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How to Become a Timeshare Sales Representative

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The average salary for a full time timeshare sales person is $77,000, according to Add that to the travel benefits timeshare sales representatives get, and timeshare sales may seem like a dream job. It's no dream, however; a number of timeshare companies currently searching for salespeople. In order to sell timeshares, you need charisma, a comprehensive understanding of the timeshare market, and in some states a Realtor's license.

Think about whether a career in timeshares is right for you. Timeshare sales representatives must love working with people. They need to maintain a high level of energy and enthusiasm for their product and feel confident making sales to reluctant customers. Because their work often involves giving presentations, they must enjoy performing and feel comfortable in the spotlight. Timeshare sales also involve giving tours of hotels and resort grounds, so sales representatives must feel comfortable working long hours on their feet.

Attend a four-year college or university and study business, hospitality, or marketing. Although a college degree may not be required for some timeshare sales representative jobs, it gives you an edge. Many timeshare sales representatives earn the lion's share of their income through commissions. It is vital that you learn everything you can about closing sales. In the classroom, you can learn marketing theory, economics, and even a bit of psychoanalysis to prepare you for your career persuading people to purchase vacation shares. A college degree also looks impressive on your resume, and can help you to stand out from other job applicants while you are seeking your first position.

Get a job in the travel industry so that you can gain hands-on experience and learn the specifics of the market you want to work in. Consider working at a travel agent or Realtor's office. At these jobs you can observe experienced professionals working with customers on a daily basis. Your co-workers may be able to teach you lessons about travel consumers that you could not get from books. You can also learn about travel destinations, which you will need to know about if you are going to sell vacation homes. And the travel industry can give you professional contacts who may later refer customers to you.

Decide what state you want to sell timeshares in. Some timeshare sales representatives work on site at the resorts they market, while others work in offices giving presentations about far-away vacation spots. You may find that positions as on-site timeshare sales representatives are more competitive. You can build your resume by working at an office timeshare position and apply for on-site jobs when you have some experience.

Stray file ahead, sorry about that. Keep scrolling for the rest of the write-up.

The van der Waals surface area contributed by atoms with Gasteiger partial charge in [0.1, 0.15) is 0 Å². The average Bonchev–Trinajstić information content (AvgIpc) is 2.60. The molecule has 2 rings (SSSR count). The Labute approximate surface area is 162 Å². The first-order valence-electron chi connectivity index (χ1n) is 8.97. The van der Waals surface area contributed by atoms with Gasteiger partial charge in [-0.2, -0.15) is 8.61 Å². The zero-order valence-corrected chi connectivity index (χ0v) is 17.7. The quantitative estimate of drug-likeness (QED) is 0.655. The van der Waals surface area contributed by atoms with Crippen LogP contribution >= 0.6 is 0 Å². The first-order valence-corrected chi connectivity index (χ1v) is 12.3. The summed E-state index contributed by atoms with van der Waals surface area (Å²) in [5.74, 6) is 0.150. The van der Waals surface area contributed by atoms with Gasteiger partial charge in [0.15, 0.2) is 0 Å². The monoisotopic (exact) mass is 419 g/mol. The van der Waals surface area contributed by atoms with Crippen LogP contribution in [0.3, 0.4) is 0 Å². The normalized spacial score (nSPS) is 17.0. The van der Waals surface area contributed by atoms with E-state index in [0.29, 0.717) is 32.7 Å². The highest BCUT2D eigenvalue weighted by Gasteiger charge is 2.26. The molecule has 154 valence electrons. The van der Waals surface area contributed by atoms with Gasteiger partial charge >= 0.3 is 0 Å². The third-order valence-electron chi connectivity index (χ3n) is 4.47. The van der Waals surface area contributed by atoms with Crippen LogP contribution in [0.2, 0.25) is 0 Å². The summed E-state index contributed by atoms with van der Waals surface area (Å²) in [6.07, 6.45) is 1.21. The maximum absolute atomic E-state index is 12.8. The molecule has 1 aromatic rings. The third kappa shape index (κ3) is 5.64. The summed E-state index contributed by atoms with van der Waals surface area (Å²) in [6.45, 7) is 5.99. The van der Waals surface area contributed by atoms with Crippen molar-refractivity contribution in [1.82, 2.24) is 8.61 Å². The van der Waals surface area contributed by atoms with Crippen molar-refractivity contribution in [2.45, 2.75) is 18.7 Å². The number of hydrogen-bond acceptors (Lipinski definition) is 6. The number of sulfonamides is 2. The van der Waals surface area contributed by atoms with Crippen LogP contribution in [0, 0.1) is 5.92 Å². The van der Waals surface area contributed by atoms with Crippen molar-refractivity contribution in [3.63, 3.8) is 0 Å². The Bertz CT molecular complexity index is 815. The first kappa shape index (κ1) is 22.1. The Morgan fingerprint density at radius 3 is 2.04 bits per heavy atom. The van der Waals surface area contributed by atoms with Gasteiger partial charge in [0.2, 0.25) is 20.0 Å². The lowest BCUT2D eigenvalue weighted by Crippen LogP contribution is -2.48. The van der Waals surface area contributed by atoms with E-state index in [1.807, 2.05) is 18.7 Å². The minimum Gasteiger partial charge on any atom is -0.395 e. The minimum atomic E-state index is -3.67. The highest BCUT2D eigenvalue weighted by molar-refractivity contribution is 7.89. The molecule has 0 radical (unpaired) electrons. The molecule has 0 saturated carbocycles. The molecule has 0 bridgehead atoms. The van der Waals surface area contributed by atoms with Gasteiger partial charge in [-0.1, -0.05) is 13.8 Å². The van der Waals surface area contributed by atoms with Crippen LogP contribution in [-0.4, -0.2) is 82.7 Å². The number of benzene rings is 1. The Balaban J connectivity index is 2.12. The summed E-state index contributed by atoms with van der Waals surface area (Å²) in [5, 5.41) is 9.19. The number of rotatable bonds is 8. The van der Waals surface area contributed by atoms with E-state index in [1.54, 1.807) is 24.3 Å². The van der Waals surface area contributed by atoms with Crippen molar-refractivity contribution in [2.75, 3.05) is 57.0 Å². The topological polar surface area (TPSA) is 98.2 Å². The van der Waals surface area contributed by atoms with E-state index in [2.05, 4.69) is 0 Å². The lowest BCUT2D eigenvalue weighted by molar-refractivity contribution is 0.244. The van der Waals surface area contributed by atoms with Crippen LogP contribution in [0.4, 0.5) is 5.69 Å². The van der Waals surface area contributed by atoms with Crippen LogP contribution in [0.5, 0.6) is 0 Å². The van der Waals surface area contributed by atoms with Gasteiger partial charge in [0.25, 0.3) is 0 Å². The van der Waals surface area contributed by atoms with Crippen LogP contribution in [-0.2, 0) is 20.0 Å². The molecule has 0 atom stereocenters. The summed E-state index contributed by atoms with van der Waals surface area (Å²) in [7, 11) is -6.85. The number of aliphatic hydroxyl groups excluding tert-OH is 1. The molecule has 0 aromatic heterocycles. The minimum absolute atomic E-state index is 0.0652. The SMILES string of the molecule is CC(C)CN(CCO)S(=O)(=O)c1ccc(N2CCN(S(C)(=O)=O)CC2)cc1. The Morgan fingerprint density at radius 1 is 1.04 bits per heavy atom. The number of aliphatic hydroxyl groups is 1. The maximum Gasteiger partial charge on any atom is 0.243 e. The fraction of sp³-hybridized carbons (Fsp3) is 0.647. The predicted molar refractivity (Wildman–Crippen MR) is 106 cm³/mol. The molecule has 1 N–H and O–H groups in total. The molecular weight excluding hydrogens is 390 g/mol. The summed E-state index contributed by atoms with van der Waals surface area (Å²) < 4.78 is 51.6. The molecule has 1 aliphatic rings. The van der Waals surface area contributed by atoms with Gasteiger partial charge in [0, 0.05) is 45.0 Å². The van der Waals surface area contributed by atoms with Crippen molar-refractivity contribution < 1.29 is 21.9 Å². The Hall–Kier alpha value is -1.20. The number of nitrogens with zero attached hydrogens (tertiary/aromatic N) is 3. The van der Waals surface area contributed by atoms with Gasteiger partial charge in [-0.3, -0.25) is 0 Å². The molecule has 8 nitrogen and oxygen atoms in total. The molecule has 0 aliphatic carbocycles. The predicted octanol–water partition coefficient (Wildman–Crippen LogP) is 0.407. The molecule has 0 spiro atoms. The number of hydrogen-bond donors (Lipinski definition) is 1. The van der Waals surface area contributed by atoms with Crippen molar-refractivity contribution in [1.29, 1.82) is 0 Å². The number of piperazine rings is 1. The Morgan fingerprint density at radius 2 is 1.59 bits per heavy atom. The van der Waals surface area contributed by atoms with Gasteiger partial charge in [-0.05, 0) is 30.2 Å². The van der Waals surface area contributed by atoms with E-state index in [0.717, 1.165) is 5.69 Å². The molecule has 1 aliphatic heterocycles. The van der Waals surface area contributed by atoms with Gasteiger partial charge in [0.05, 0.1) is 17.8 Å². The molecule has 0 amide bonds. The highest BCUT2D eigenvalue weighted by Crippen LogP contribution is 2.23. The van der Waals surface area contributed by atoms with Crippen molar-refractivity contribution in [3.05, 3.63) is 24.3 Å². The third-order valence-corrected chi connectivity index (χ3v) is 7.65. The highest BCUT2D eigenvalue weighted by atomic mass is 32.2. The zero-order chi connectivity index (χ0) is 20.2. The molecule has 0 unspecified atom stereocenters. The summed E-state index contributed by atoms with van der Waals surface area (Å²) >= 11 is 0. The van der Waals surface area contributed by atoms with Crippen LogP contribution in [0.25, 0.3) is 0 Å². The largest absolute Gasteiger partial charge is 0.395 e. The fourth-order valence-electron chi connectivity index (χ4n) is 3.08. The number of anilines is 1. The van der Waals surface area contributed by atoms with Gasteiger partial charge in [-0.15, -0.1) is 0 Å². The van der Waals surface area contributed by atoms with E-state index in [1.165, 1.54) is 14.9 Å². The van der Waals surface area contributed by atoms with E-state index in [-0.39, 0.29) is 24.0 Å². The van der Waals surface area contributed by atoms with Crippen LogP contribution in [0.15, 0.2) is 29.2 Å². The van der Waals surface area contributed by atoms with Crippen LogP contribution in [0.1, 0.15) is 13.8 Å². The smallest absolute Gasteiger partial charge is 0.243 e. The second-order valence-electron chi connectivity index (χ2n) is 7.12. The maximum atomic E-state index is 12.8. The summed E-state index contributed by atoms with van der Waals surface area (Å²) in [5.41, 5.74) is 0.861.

Check with your state government to find out whether the state requires you to have a Realtor's or timeshare license. You may need to take some classes and pass an exam about real estate law and ethics to obtain either of these licenses.

Create a professional-looking resume. Describe your objectives, education, and relevant employment history in a one- to two-page resume for potential employers to browse. Make sure that you describe your responsibilities at previous jobs as well as your relevant skills. Briefly describe any sales successes at previous positions. You should write a cover letter tailored to each job you apply for that explains more precisely why you are the perfect candidate for the position.

Apply online for open positions as a timeshare sales representative. After you have sent your application documents, follow up with an e-mail asking whether your materials were received. If you do not hear back from employers within a week or two, e-mail again and ask if they are interested in making an appointment. After your interview, follow up with a thank-you note. If you do not find a job during your first round of applications, you can check back in with firms three to six months later to find out if they are hiring again.


Elizabeth Hannigan began writing freelance articles in 2005. Her work can be found in "Orientations" magazine. She holds a Master of Arts in art history from the University of Delaware.

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